Why A-Star Pathfinding Sucks

Why A-Star Pathfinding Sucks

Looking to get a game character from A to B? Want it to work-out its own route around obstacles? This is called pathfinding, and everyone keep harping on about A* (said A star). This is an awesome technique, but it can also suck for beginners! Why? Because it’s much more complex and, in many simple cases, unnecessary.

The table below shows how it stacks up against other pathfinding algorithms…

As you can see, A* doesn’t win on all counts. Do you need movement cost – the ability to have areas where the character moves faster or slower like roads or swamps? Do you need blistering speed, or would 50% slower than A* be just fine? If the answer to these questions is no, and you’re just starting-out, why would you put yourself through the pain of learning A*?

Apart from the added complexity of understanding and programming A*, there are some other ways in which it sucks. If you want to find a path from a start point to multiple possible end points, or from multiple start points to one end point (thing Defence Grid 2 or other RealTime Strategies), then A* sucks as it’s designed for point-to-point pathfinding. The other issue is, unless you have an “admissible heuristic” (more complexity to learn), A* doesn’t even guarantee the shortest path. On a small grid-based map this will be very obvious to the player.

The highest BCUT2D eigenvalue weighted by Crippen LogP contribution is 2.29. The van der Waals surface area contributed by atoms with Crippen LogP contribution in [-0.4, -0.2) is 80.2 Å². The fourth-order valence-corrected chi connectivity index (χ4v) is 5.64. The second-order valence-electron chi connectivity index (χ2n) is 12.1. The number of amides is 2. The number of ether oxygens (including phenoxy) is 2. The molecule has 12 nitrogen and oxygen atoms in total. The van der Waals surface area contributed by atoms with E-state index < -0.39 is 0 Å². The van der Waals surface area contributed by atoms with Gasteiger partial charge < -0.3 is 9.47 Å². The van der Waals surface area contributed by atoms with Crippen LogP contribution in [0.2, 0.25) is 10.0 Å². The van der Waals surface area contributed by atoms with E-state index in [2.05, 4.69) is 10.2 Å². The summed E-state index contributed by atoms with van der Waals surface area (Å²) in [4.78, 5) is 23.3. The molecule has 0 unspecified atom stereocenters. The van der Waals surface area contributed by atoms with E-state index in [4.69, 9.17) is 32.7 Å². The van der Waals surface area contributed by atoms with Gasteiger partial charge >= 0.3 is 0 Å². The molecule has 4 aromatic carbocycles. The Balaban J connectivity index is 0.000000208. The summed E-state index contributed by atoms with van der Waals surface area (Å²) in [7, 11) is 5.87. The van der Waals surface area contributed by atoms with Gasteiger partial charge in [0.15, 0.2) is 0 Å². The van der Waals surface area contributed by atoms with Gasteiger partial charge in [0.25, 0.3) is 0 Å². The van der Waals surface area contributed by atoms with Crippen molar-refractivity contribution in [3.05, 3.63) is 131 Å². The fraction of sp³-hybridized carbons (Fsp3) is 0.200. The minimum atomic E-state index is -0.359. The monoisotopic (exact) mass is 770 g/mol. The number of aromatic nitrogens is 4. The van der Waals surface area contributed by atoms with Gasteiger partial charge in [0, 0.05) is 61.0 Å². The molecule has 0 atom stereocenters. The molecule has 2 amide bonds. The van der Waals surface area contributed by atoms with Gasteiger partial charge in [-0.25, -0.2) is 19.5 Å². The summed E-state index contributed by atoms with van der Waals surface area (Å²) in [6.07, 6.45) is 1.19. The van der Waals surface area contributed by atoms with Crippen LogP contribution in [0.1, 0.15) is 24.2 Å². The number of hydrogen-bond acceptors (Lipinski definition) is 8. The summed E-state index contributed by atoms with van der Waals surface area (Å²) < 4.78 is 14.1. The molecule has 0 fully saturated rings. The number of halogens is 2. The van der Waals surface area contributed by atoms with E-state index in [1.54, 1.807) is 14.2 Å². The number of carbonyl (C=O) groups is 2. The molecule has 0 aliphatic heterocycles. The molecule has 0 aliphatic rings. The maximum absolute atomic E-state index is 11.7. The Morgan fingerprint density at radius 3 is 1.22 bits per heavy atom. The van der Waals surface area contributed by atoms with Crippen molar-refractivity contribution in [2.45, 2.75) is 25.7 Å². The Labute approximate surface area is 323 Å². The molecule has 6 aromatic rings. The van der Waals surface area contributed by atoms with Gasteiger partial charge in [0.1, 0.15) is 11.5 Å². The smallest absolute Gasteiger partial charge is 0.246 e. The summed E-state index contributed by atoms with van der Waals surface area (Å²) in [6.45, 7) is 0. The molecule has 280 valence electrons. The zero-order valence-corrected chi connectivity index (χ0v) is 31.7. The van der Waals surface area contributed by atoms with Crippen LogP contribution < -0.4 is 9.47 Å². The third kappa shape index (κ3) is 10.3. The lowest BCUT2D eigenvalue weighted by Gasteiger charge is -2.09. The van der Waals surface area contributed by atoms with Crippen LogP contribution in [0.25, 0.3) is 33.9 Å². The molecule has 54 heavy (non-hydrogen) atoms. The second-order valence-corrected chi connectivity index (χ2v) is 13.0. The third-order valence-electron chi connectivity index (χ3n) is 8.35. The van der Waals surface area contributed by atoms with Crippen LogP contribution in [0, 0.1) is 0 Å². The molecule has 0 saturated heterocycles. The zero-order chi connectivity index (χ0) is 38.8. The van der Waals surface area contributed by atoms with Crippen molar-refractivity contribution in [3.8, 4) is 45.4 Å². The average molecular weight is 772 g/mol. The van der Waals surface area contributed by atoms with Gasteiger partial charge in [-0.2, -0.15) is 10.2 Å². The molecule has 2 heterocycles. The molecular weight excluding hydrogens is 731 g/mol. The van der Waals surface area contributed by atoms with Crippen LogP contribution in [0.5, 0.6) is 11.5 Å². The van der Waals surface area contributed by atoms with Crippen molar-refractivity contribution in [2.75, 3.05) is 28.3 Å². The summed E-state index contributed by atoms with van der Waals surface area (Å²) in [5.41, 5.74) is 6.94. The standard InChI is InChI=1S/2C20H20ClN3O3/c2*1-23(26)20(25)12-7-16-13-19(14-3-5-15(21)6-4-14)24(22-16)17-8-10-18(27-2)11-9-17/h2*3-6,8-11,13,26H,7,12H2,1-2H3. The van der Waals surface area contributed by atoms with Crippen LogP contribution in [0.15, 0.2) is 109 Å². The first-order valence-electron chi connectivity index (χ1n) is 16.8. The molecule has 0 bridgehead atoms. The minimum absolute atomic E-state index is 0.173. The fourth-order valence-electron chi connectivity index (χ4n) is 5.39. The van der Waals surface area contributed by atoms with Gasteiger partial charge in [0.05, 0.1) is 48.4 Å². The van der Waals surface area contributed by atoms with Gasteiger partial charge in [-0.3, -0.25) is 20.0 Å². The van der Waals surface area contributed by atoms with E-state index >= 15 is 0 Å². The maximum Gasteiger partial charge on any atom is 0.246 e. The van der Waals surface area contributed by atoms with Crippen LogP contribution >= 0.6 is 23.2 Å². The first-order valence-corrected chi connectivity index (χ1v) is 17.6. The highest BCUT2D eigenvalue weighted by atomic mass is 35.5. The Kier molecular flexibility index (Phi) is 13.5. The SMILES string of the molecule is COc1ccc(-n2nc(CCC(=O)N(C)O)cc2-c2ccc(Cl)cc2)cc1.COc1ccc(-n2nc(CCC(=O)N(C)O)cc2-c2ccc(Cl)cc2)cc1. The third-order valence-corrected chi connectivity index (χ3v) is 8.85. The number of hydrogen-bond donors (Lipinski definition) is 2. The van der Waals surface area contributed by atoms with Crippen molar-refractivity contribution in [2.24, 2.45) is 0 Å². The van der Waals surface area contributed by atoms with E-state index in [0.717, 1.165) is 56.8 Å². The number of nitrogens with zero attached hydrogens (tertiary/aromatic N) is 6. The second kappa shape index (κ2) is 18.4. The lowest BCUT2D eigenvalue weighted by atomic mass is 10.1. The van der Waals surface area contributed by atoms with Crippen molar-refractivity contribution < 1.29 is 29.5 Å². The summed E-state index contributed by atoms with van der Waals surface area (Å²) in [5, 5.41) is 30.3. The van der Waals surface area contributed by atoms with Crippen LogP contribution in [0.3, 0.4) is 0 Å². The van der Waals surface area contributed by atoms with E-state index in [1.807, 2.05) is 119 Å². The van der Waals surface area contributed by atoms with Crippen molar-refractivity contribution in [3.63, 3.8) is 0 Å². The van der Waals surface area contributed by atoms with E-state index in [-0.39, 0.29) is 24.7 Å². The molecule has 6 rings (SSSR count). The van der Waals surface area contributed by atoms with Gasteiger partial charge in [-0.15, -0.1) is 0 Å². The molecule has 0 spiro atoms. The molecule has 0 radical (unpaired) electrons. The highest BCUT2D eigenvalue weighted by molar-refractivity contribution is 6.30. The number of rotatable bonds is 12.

The starting point for learning pathfinding is Breadth First Search (BFS). This technique naively searches from the start position, until it finds the required end position. Whilst searching, the algorithm leaves “a breadcrumb” trail of where it’s been. Once the end is found, it can trace its steps back to the start. One of the big benefits of BFS is that, unlike A*, it always guarantees the shortest path.

How about this Dijkstra thing then (said dyke-stra)? This is a wonderfully clever addition that allows “weightings” to be given to parts of your map (for example, if you want your path to take account of the fact walking down a road is faster than across a swamp). To me it falls in a gap between the simplicity of BFS, and the flexibility of A*. Dijkstra is the slowest of the three pathfinding algorithms I’m comparing here (and there are many more algorithms to boot). The main thing it has going for it is you can use it to plan from multiple starts to one end, or from one end to multiple starts.

I don’t mean to be negative about A* in this article, it’s a wonderfully clever algorithm that’ll you’ll use a lot in game development. I’m just trying to bring some balance to all the hype. Perhaps more importantly, I’m trying to help you take your first steps in pathfinding in the easiest possible way, and to feel good about learning the wonderfully versatile and simple Breadth First Search.

Enjoy teaching yourself game development, if you need us we’re here to help. Specifically we teach this technique in the “Realm Rush” section of our Complete Unity Developer 2.0 course on Udemy.

If you’d like a much deeper written dive into pathfinding, start with Amit’s embarrassingly amazing blog series here.

In the meantime, let us know in the comments below what pathfinding algorithm you’re planning on using in your next game…

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